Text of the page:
UV Rays Explained
Our sunscreen products were born from our active lifestyle and the need to protect ourselves from overexposure to harmful UV radiation. We believe spending time in the sun is an essential way for humans to absorb critical Vitamin D which assists in cellular function. While there are health benefits to getting daily sunlight, overexposure to UV radiation can be detrimental and precautions should be taken.
The Difference Between UVA and UVB Rays
There are two types of UV radiation to be mindful of; UVA and UVB. UVA rays penetrate deep into the skin’s surface and are responsible for all forms of skin aging, including wrinkles. In addition to damaging the elastin and collagen in the skin, overexposure to UVA rays has been known to cause Melanoma, one of the most dangerous forms of skin cancer. Over 90% of all UV rays that make it to the earth’s surface are UVA rays and are commonly referred to as the “tanning” rays due to the way they darken the skin. UVB rays don’t penetrate the skin as deeply as UVA rays but can leave the top layers red and burned. UVB radiation makes up only 5% of UV rays from the sun but can still damage skin cells and cause DNA mutations that lead to Melanoma. Overexposure to both UVA and UVB rays can lead to skin cancer.
Making Sense of SPF
The Sun Protection Factor (SPF) measures the amount of protection a sunscreen offers against UVB rays. SPF is measured in percentages and is as follows:
SPF 15 blocks 93% of UVB rays
SPF 30 blocks 97% of UVB rays
SPF 50 blocks 98% of UVB rays
Oftentimes consumers assume that high SPF sunscreen products (SPF 50+) provide superior protection from the sun. The reality is that an SPF 50 only provides a 1% increase in protection as compared to an SPF 30. SPF ratings can be misleading and sunscreen products need to be reapplied often and correctly. For example, an SPF 30 does not provide twice the protection of an SPF 15. Additionally, an SPF 50 will need to be reapplied at the same rate as an SPF 30. It's important to note that the SPF rating only reflects protection from UVB rays, and the best sunscreen will block both UVA and UVB rays.
One of the most important things to look for when shopping sunscreen is for a product that provides true Broad Spectrum protection. A Broad Spectrum sunscreen is one that protects from both UVA and UVB rays. Non-Nano Zinc Oxide is the only single active ingredient that provides a full range of protection from both harmful UVA and UVB rays. For this reason, Non-Nano Zinc Oxide is the only active ingredient we utilize in our sunscreen products.
Shopping for the right sunscreen can be a daunting task especially with so many misleading label claims and questionable ingredients. There are a few things to consider when selecting a safe, effective, and eco-friendly sunscreen:
Select a sunscreen that provides Broad Spectrum protection with Non-Nano Zinc Oxide being the only active ingredient. Non-Nano Zinc Oxide is a mineral of the earth and it offers the best UV protection of all chemical active ingredients. Non-Nano Zinc Oxide sits on top of your skin and physically blocks harmful UVA and UVB likes a door and protects better than Titanium Dioxide. Additionally, it’s the only active ingredient approved by the FDA for infants under 6 months of age and it’s completely ocean safe.
Select a sunscreen rated ‘Water Resistant 80 Minutes’ for your own protection and for the health of the reefs. The phrase ‘Water Resistant 80 Minutes’ (a term regulated by the FDA) reflects that a sunscreen product provides protection after 80 minutes of water exposure. A sunscreen that is Water Resistant beyond 80 minutes provides superior protection when the user is submerged in water. Additionally, the longer a sunscreen product remains on the skin, the less likely it is to enter coral reef systems.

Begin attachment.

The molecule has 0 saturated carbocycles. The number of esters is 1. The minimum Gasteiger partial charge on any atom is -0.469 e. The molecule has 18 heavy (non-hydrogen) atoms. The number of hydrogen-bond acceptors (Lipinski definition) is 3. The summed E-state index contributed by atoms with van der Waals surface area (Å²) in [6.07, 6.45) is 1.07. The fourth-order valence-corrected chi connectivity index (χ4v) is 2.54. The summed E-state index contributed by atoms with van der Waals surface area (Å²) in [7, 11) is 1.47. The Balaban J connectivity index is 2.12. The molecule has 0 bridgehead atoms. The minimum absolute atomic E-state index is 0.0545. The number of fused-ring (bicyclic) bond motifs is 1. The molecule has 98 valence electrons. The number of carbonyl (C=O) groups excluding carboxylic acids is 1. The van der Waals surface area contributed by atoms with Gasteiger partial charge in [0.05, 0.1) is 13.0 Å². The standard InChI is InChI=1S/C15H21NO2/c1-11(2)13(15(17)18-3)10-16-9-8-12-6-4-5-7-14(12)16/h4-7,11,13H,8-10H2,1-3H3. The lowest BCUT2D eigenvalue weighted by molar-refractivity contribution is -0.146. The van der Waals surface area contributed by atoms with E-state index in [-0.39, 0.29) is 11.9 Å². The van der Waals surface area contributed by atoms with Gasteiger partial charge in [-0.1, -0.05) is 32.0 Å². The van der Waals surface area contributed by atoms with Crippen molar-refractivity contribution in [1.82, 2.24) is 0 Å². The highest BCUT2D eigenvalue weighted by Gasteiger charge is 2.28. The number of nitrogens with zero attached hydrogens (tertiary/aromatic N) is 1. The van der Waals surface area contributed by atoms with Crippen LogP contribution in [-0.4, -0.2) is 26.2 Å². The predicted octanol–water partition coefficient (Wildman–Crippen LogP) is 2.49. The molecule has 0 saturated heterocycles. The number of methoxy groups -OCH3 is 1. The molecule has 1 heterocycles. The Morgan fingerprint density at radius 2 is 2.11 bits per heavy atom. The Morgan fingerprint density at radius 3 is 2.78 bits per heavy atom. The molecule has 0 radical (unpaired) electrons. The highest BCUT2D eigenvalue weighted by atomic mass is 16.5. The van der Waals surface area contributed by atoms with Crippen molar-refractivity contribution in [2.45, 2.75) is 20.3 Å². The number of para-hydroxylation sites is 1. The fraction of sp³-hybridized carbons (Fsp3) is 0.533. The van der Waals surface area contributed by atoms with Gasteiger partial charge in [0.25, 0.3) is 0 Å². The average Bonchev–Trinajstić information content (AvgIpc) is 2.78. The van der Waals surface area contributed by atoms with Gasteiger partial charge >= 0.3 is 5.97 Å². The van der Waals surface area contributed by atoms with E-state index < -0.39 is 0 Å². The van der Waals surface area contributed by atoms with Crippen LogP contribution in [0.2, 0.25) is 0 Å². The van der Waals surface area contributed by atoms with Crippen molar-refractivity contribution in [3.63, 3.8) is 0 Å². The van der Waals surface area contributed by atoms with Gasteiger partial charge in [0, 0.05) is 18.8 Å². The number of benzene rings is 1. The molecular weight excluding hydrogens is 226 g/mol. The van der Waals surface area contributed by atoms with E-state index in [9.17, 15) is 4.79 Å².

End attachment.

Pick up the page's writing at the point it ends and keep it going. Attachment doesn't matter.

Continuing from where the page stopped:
Select a sunscreen with an SPF of at least 30 and avoid high SPF sunscreen products. The standard SPF among sunscreen is the SPF 30 due to its ability to provide adequate protection from UV rays. An SPF 15 provides 93% coverage from UVB rays, an SPF 30 provides 97% coverage from UVB rays, and an SPF 50 provides 98% coverage from UVB rays. You can determine based on the percentages that anything boasting over an SPF 30 only provides an additional 1% increase in protection. Choosing a sunscreen with an SPF of at least 30 and avoiding high SPF products will help ensure adequate sun protection.
Using Sunscreen Properly & Sun Protection Tips
Non-Nano Zinc Oxide is a physical blocker and unlike chemical sunscreens it does not absorb into the skin. Non-Nano Zinc Oxide creates a physical barrier between the skin and the sun’s harmful rays. In order to prevent sunburn, a user must apply the right amount of sunscreen to their skin. The SPF of a product is based off of the FDA’s recommended dosage of 2mg of formula per square centimeter of skin. In practice, this equates to about two tablespoons of sunscreen to the exposed areas of the face and body. With any physical sunscreen, it is important not to rub the product in entirely as this decreases the advertised SPF value.
Physical sunscreens like Non-Nano Zinc Oxide begin providing sun protection the moment they are correctly and evenly applied to the skin. For optimum results, reapply your sunscreen often and especially after towel drying or when exposed to water. Sunscreens rated ‘Water Resistant for 80 Minutes’ should still be reapplied after prolonged periods of sweating or swimming.
Limit your time in the sun and avoid peak hours between 10am and 2pm when the sun’s rays are the strongest. Practice total sun safety and incorporate other protective measures in addition to using high quality mineral sunscreen. Always wear UV protective clothing, hats, glasses, rash guards, and wetsuits. Seek shade whenever possible and remember to stay well hydrated.